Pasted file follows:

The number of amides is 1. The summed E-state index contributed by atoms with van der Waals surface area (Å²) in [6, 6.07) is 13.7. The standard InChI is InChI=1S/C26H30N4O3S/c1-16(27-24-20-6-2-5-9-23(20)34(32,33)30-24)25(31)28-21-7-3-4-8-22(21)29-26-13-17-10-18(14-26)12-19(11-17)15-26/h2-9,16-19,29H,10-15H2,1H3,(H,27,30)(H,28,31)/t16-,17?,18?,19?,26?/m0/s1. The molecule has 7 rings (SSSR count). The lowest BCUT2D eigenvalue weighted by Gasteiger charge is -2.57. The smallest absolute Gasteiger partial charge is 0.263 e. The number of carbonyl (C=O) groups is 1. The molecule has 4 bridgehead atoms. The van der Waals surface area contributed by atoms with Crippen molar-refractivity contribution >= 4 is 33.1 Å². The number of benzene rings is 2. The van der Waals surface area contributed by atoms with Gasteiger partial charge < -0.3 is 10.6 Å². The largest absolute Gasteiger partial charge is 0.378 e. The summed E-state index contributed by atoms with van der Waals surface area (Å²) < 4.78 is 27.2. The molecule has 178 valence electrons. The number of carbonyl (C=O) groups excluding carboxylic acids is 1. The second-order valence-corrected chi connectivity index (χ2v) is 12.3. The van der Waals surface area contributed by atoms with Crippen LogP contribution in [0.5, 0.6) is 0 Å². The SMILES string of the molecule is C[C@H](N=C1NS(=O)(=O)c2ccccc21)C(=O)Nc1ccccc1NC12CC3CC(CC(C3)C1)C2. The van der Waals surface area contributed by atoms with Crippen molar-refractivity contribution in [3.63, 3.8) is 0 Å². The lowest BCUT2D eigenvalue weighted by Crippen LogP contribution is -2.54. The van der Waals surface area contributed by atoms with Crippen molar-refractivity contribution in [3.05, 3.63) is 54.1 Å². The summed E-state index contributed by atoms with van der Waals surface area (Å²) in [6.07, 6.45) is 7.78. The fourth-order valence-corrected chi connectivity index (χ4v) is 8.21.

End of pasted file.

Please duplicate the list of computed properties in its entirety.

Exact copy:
The number of amides is 1. The summed E-state index contributed by atoms with van der Waals surface area (Å²) in [6, 6.07) is 13.7. The standard InChI is InChI=1S/C26H30N4O3S/c1-16(27-24-20-6-2-5-9-23(20)34(32,33)30-24)25(31)28-21-7-3-4-8-22(21)29-26-13-17-10-18(14-26)12-19(11-17)15-26/h2-9,16-19,29H,10-15H2,1H3,(H,27,30)(H,28,31)/t16-,17?,18?,19?,26?/m0/s1. The molecule has 7 rings (SSSR count). The lowest BCUT2D eigenvalue weighted by Gasteiger charge is -2.57. The smallest absolute Gasteiger partial charge is 0.263 e. The number of carbonyl (C=O) groups is 1. The molecule has 4 bridgehead atoms. The van der Waals surface area contributed by atoms with Crippen molar-refractivity contribution >= 4 is 33.1 Å². The number of benzene rings is 2. The van der Waals surface area contributed by atoms with Gasteiger partial charge < -0.3 is 10.6 Å². The largest absolute Gasteiger partial charge is 0.378 e. The summed E-state index contributed by atoms with van der Waals surface area (Å²) < 4.78 is 27.2. The molecule has 178 valence electrons. The number of carbonyl (C=O) groups excluding carboxylic acids is 1. The second-order valence-corrected chi connectivity index (χ2v) is 12.3. The van der Waals surface area contributed by atoms with Crippen LogP contribution in [0.5, 0.6) is 0 Å². The SMILES string of the molecule is C[C@H](N=C1NS(=O)(=O)c2ccccc21)C(=O)Nc1ccccc1NC12CC3CC(CC(C3)C1)C2. The van der Waals surface area contributed by atoms with Crippen molar-refractivity contribution in [3.63, 3.8) is 0 Å². The lowest BCUT2D eigenvalue weighted by Crippen LogP contribution is -2.54. The van der Waals surface area contributed by atoms with Crippen molar-refractivity contribution in [3.05, 3.63) is 54.1 Å². The summed E-state index contributed by atoms with van der Waals surface area (Å²) in [6.07, 6.45) is 7.78. The fourth-order valence-corrected chi connectivity index (χ4v) is 8.21.